RL: My Darling from the Lions is taken from Psalm 35. ‘Rescue my soul from their destruction, my darling from the lions.’ It is a ’ Psalm that I heard a lot growing up, either hearing it recited in church, or by my mother from her bedroom, or we were instructed to say it, for protection or for strength. The collection wasn’t always called My Darling… Even up to a year before publication it had a different working title. But, for some reason, I must have read Psalm 35 again or seen something of it, or was reminded of it, and by this verse particularly and it was as if it was the first time I’d read it, I was like that’s so beautiful. A darling for a soul. There is so much rich and stunning language in the Bible, the poetry of it all. . When I read that verse again, I thought, this is what I am trying to get to with the collection. The girls and the women particularly are threatened by different lions. I wanted it to be a sort of a call for help and protection from something higher, whether that be God, or art. I wanted the collection to pose the question: can the spirit survive life intact? I also love the idea of referring to oneself as a darling. You can, even when something ugly has happened to you, begin to love yourself enough to refer to yourself as you would another woman or another girl. I would call Tiff or Helena darlings. Hey, my loves, my darlings.
AH: That’s absolutely beautiful. I think that’s the perfect place at which to end. It’s been an amazing privilege to talk about this extraordinary book. I have waited a long time to be able to hold these poems. I’m so grateful that they are out in the world – and that they will be coming out in America as well with Tin House. My Darling from the Lions is a wonderful book to read – and will change how people think. Thank you Rachel Long.
RL: Thank you so very much, Alice.
Rachel is at @rachelnalong on twitter.
Rachel Long’s debut collection, My Darling from the Lions was published by Picador in August 2020. It was shortlisted for the Forward Prize for Best First Collection, and The Costa Book Award 2020. Rachel is the founder of Octavia Poetry Collective for women of colour.
Poet Andrea Gorman spoke out at Joe Biden’s inauguration against the force in America that would rather ‘shatter our nation rather than share it’. In her stunning poem, ‘The Hill We Climb’, she stated instead ‘there is always light…./If only we’re brave enough to be it.’ Anyone listening will have felt the restitutionary power of her words, written and delivered, as she stated, by “a skinny Black girl, descended from slaves and raised by a single mother.’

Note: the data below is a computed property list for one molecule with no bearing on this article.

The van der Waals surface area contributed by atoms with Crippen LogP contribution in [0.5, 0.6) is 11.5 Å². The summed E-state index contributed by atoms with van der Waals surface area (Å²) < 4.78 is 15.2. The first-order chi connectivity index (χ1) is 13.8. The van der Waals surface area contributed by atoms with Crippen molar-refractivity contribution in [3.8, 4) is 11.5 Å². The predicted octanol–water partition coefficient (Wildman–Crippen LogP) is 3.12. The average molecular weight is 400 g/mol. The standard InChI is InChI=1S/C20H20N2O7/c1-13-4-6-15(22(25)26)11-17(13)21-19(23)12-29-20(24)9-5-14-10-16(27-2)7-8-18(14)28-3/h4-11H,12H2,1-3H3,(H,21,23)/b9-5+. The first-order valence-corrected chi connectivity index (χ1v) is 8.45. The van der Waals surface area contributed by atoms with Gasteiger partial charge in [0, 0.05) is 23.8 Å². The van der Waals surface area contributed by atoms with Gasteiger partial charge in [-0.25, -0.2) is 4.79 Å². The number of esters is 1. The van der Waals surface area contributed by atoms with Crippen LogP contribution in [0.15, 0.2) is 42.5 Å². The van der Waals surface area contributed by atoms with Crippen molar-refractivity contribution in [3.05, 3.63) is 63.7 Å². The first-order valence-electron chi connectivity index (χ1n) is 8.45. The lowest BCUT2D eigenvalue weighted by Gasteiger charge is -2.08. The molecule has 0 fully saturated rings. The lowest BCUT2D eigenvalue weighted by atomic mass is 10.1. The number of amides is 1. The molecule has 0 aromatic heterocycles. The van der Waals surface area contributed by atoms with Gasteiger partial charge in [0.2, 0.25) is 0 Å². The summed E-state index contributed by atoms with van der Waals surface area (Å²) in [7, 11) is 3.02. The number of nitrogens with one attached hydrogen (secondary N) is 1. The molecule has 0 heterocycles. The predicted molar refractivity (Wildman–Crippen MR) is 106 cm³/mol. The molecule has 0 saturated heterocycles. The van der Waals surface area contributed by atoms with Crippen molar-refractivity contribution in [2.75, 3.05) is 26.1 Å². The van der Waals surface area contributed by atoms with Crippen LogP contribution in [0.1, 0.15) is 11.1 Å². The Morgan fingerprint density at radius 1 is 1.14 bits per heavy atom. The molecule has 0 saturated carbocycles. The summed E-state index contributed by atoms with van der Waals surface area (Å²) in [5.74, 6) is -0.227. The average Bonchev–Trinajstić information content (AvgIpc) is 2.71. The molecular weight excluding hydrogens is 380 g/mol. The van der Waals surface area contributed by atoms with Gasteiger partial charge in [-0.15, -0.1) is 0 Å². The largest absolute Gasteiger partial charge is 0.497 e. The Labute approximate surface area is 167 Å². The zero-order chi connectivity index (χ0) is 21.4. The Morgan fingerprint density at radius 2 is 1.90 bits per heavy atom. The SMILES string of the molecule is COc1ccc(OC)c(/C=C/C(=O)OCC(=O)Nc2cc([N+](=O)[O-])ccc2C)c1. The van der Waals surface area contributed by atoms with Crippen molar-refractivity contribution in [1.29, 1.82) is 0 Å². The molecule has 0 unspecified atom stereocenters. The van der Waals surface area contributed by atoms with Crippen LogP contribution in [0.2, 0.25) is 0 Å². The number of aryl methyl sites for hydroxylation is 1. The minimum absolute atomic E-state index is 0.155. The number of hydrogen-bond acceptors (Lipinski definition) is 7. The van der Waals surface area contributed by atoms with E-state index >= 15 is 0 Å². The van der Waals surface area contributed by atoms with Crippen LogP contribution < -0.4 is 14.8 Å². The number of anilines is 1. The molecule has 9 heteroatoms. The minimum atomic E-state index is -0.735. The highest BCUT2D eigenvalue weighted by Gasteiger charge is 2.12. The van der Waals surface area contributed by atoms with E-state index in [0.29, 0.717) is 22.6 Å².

Globally, one of the most necessary questions today is around who gets heard – and who does not. It has been at the heart of the Black Lives Matter movement. It is equally central to the legacies of empires round the world, as Satham Sanghera argues in his powerful new study, Empireland, and to our relationship to our environment and the fair distribution of its resources.
Being heard is also crucial in poetry, as two new collections by Pascale Petit and Romalyn Ante remind us. Pascale Petit’s Tiger Girl draws the life of her half-Indian grandmother, born in secret to her great-grandfather’s serving maid, together with conditions in and around the Tiger reserves of Central India. Romalyn Ante’s Antiemetic for Homesickness explores more recent experiences of migration to the UK, and working within the NHS, against the healing, nurturing background of the Filipino culture which her family brought with them, and which continues to shape their understanding of themselves in the world.
I had the great privilege of hosting a performance and conversation between Pascale Petit and Romalyn Ante, towards the end of 2021, with a very enthusiastic live audience. Immediately afterwards, coming up to the holiday period, with infection levels rising steeply, and restrictions changing all the time, was not the right time to share the recording.
But now, with the UK, Europe, and much of the rest of the world, in varying degrees of lockdown, and everyone still separated in physical terms from each other, co-experiencing resources such as this conversation seem to be of the utmost importance in maintaining our sense of connectedness with each other as fellow human beings, and as creative artists.